Further Easing Ahead
Outlook. Bangko Sentral (BSP) governor Benjamin Diokno promised for more policy rate and reserve requirement (RRR) cuts in the future, but the timing will depend on economic data. Diokno expects inflation to ease below 2% on base effect as soon as this quarter, while he expects GDP will to reach at least 6% again now that the budget has been passed. The BSP expects May inflation to have slowed to 2.8%-3.6% from 3.0% last April and 4.5% in the same period last year. Consensus estimates are at 2.9% and it would be the first time inflation dipped below 3% since December 2017. The 10-yr US Treasury (UST) dipped below 2.10% last week since 2017 as Trump’s tariff threat against Mexico further rattled investors who were already on edge with Chine trade negotiations. We expect yields to continue its downward trajectory as liquidity return to the system through the recent RRR cuts, lower inflation outlook, and more importantly, expected further easing. The monetary board is set to meet again in June 20.
Credit rating agency Fitch kept the Philippines’ credit rating at BBB, a notch above the investment grade with a stable outlook, citing the strong domestic demand, both from the private and public sectors, will insulate the country from external headwinds such as the US-China trade war. The rating agency also lauded the 175-bp rate hike last year and said that overheating risks have subsided. It forecasts that GDP will grow by 6.1% this year despite the slight slowdown in the first quarter. This forecast is in the low range of the government’s target of 6%-7% and just a tick higher than the 6.2% growth last year.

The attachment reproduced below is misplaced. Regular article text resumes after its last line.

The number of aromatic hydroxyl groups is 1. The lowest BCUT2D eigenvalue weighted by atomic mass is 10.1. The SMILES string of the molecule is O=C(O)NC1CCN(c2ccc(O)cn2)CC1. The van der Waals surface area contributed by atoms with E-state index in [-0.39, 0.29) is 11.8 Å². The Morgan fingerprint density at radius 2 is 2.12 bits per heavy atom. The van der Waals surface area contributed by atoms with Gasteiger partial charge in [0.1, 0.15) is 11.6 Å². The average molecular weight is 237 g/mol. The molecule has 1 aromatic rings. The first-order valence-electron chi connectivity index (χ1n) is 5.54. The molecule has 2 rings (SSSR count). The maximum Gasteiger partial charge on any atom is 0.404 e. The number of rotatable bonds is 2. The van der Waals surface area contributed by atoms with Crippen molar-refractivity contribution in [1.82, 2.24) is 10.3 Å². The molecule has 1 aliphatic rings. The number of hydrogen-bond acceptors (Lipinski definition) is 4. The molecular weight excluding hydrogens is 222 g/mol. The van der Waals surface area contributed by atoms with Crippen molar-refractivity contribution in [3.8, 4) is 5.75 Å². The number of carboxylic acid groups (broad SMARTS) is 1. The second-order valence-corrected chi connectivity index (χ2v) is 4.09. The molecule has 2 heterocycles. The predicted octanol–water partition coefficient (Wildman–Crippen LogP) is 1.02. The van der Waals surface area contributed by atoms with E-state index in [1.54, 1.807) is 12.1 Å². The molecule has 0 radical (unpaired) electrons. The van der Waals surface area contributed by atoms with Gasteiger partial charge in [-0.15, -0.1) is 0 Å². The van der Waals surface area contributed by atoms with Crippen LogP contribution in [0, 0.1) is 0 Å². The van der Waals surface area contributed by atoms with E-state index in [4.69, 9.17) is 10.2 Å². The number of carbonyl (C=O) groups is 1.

Market review. The local benchmark yield curve fell by 14bps on average week-on-week (WoW) spurred by Diokno’s easing promise. The spread between the local 10-yr local benchmark and the 10-yr US Treasury (UST) slightly widened to 341bps from 339bps in the week prior as the former shed 16bps WoW to 5.51%, while the latter likewise fell by 18bps to 2.14%. Year-to-date, the local yield curve was down by an average of 133bps while the 10-yr was down by 152bps. Yields of ROPs were flat on average while US Treasuries were down by 13bps on average.
Average total daily volume up by 41% week-on-week (WoW) to Php32.7bn. The liquid yield curve fell by an average of 13.6bps WoW as the front-end (364-day T-bill) was down by 22.5bps to 5.67%, the belly (FXTN 10-63: 9.5yrs) down by 16.1bps to 5.55%, while the tail (R25-01: 20.5yr) shed 11.6bps to 5.75%. Secondary trading average volume rose by 41% to Php32.7bn as T-bond volume rose by 70% to Php28bn. T-bill volume, on the other hand, fell by 34% to Php4.3bn. The Bureau of the Treasury’s (BTr) fully awarded its latest Php20bn auction of reissued 10-year T-bonds at an average yield of 5.644%, 7bps lower than the prevailing secondary market rate and 31bps lower than the last time it was reissued last April. The auction was 3.3x oversubscribed. Lastly, the latest Php15bn auction of 91-day, 182-day, and 364-day T-bills was fully awarded at average rages of 4.992%, 5.400%, and 5.498%, respectively, 15bps, 19bps, and 18bps lower than the previous auction. The auction was 3.30x oversubscribed.
Emerging Markets’ (EM) 10-year down 13bps (WoW). Yields of EM bonds we follow were down by 13bps on average globa trade tensions continued to heighten. Turkey (10-year yield -44bps), Brazil (-15bps), and Chile (-14bps) outperformed last week, while the Philippines (10-year yield -4bps) and Indonesia (-4bps) relatively underperformed.
USTs down 13bps WoW. US Treasuries were down by 13bps WoW on average as the 10-yr UST likewise fell by 18bps to 2.14%, even falling below 2.10% within the week for the first time since 2017, as Trump dragged Mexico into the trade fray with a 5% tariff threat on Mexican goods unless it stops the flow of illegal immigrants across the border. Trump reiterated that they are nowhere near a deal with China while Pence said that the US could double down on Chinese tariffs if needed. On the other hand, China is constructing a “restricted entities” list in retaliation while restricting the export of rare earth metals to the US.
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